Welcome to Flightinfo.com

  • Register now and join the discussion
  • Friendliest aviation Ccmmunity on the web
  • Modern site for PC's, Phones, Tablets - no 3rd party apps required
  • Ask questions, help others, promote aviation
  • Share the passion for aviation
  • Invite everyone to Flightinfo.com and let's have fun

Cosmic Radiation

Welcome to Flightinfo.com

  • Register now and join the discussion
  • Modern secure site, no 3rd party apps required
  • Invite your friends
  • Share the passion of aviation
  • Friendliest aviation community on the web


freight doggy dog
Mar 8, 2004
The Problems of Cosmic Aviation

To put cosmic radiation into perspective, the average person in the UK receives 2.6 millisieverts (mSv) of ionising radiation a year, nuclear workers receive 3.6 mSv and air crew receive 4.6 mSv, almost quarter as much again as a frequent flier.

The upper annual limit for a nuclear power plant worker in Europe, however, is 20 mSv, so even though cabin crew head the occupational ionizing radiation exposure league, they are well within European limits.

To equate these doses into actual fly-time, 1mSv is the result of 200 hrs on a subsonic aircraft. The same duration on Concorde would provide twice the exposure, as it flies at a far higher altitude, reducing the atmospheric protection further.

Tests for Cosmic Radiation

A British Airway study of 411 pilot deaths did reveal that incidence of malignant melamona, colon and brain cancers were above average.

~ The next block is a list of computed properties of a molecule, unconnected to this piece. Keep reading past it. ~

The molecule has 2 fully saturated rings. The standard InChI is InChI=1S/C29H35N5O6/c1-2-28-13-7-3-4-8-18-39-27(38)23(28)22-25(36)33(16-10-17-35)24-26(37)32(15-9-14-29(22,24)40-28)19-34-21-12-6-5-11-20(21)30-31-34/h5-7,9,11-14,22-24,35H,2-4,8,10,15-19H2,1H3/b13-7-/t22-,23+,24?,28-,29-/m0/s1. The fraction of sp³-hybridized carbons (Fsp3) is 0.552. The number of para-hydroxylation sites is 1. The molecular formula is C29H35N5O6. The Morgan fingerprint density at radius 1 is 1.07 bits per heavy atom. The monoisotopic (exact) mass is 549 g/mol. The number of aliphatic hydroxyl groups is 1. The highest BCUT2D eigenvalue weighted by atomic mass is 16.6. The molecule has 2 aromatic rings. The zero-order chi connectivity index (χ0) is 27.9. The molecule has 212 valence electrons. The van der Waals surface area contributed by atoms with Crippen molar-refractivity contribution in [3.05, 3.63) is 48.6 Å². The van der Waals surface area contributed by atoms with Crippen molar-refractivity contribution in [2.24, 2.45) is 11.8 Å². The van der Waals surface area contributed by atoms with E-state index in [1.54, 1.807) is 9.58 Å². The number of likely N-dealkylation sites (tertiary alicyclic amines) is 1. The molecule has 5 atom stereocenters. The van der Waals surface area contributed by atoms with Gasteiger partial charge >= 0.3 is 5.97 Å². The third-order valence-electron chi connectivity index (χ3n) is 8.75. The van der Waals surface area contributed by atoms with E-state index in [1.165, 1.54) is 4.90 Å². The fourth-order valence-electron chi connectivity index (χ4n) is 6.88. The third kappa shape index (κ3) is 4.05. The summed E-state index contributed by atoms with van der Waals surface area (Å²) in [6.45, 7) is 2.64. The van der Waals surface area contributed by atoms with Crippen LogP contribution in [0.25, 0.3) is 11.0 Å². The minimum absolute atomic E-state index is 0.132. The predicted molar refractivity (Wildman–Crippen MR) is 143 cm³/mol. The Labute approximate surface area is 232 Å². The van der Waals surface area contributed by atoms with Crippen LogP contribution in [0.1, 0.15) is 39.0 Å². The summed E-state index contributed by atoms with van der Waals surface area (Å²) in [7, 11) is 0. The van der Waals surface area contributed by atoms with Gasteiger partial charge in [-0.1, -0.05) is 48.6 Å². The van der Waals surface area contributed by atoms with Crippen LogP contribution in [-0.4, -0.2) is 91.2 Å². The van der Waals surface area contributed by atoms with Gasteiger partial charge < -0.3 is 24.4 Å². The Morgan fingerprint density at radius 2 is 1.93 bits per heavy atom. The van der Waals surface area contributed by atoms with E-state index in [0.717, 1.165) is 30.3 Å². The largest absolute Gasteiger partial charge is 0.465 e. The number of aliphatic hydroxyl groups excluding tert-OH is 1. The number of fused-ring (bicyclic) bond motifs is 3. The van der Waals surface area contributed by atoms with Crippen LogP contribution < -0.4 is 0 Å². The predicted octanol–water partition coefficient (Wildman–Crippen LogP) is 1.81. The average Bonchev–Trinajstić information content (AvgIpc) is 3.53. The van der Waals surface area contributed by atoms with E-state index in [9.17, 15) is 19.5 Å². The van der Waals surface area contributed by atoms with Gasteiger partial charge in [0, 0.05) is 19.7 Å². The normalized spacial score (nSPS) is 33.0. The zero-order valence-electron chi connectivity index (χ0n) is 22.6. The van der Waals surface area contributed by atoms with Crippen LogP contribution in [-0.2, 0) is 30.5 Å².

Women, seem to be at greatest risk. An investigation by Finnair between 1940 and 1992 showed that air hostesses were at twice the risk of breast cancer compared to the average flier.

The Future - dealing with Cosmic Radiation

DVT has proven to be a thorn in the aviation's side over the last decade, with a raising awareness of the effects of cosmic radiation, the aviation industry as a whole needs to confront the problem.

Despite the apparent risks to the cabin crew, for the average traveller, cosmic radiation is not a real health concern. Like other forms of radiation, cosmic radiation can be impeded through the implementation of thick walls of steel and concrete. Of course, this solution is unfortunately impractical for an aircraft.

A more realistic solution currently being touted about the aviation industry is to incorporate lower flight paths which could significantly reduce the risk of cosmic radiation. The logistics of this on a large scale across the industry are, however, complex.

The natural solution for pilots and cabin crew is to spend less time in the air, again, though as this is an intrinsic component of the profession any real solutions seem to be few and far between.

Based on current tests, the average flier is at little risk to cosmic radiation, though pregnant mothers are recommended to only fly if absolutely necessary, as the undeveloped foetus is far more vulnerable to radiation than a healthy adult.

For now, the public's concern is primarily concerned with the risks of DVT, as awareness of this continues to grow so it may trigger a broader debate on all areas of flight health including cosmic radiation, which could help to kick start further research into the problem.

Cosmic Radiation and Airline Pilots: Exposure Pattern as a Function of Aircraft Type
U. Tveten, T. Haldorsen and J. Reitan